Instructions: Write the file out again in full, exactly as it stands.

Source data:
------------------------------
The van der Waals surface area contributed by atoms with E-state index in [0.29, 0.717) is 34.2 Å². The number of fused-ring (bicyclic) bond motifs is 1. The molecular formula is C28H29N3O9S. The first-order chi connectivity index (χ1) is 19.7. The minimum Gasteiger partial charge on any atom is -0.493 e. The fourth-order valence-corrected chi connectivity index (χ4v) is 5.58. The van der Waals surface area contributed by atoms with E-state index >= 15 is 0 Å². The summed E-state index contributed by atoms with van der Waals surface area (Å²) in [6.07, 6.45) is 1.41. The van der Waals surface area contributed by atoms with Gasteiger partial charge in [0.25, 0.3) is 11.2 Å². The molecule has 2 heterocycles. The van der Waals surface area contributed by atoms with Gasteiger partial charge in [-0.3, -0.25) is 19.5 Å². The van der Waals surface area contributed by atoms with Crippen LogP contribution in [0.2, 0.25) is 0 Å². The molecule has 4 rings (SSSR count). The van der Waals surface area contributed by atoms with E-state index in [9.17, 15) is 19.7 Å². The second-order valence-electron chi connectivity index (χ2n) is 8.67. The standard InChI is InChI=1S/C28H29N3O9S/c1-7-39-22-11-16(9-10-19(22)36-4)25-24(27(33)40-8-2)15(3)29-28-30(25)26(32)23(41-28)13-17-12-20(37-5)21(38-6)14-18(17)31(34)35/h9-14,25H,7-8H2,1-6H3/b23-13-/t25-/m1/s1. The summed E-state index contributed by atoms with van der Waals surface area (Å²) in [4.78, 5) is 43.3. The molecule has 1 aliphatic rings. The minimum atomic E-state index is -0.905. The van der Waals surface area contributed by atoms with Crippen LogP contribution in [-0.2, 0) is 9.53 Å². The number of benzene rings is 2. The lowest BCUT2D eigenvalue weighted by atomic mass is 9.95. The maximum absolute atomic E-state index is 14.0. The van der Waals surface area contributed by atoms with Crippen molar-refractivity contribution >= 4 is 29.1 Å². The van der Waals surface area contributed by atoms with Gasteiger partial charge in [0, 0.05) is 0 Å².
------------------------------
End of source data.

The van der Waals surface area contributed by atoms with E-state index in [0.29, 0.717) is 34.2 Å². The number of fused-ring (bicyclic) bond motifs is 1. The molecular formula is C28H29N3O9S. The first-order chi connectivity index (χ1) is 19.7. The minimum Gasteiger partial charge on any atom is -0.493 e. The fourth-order valence-corrected chi connectivity index (χ4v) is 5.58. The van der Waals surface area contributed by atoms with E-state index >= 15 is 0 Å². The summed E-state index contributed by atoms with van der Waals surface area (Å²) in [6.07, 6.45) is 1.41. The van der Waals surface area contributed by atoms with Gasteiger partial charge in [0.25, 0.3) is 11.2 Å². The molecule has 2 heterocycles. The van der Waals surface area contributed by atoms with Gasteiger partial charge in [-0.3, -0.25) is 19.5 Å². The van der Waals surface area contributed by atoms with Crippen LogP contribution in [0.2, 0.25) is 0 Å². The molecule has 4 rings (SSSR count). The van der Waals surface area contributed by atoms with E-state index in [9.17, 15) is 19.7 Å². The second-order valence-electron chi connectivity index (χ2n) is 8.67. The standard InChI is InChI=1S/C28H29N3O9S/c1-7-39-22-11-16(9-10-19(22)36-4)25-24(27(33)40-8-2)15(3)29-28-30(25)26(32)23(41-28)13-17-12-20(37-5)21(38-6)14-18(17)31(34)35/h9-14,25H,7-8H2,1-6H3/b23-13-/t25-/m1/s1. The summed E-state index contributed by atoms with van der Waals surface area (Å²) in [4.78, 5) is 43.3. The molecule has 1 aliphatic rings. The minimum atomic E-state index is -0.905. The van der Waals surface area contributed by atoms with Crippen LogP contribution in [-0.2, 0) is 9.53 Å². The number of benzene rings is 2. The lowest BCUT2D eigenvalue weighted by atomic mass is 9.95. The maximum absolute atomic E-state index is 14.0. The van der Waals surface area contributed by atoms with Crippen molar-refractivity contribution >= 4 is 29.1 Å². The van der Waals surface area contributed by atoms with Gasteiger partial charge in [0, 0.05) is 0 Å².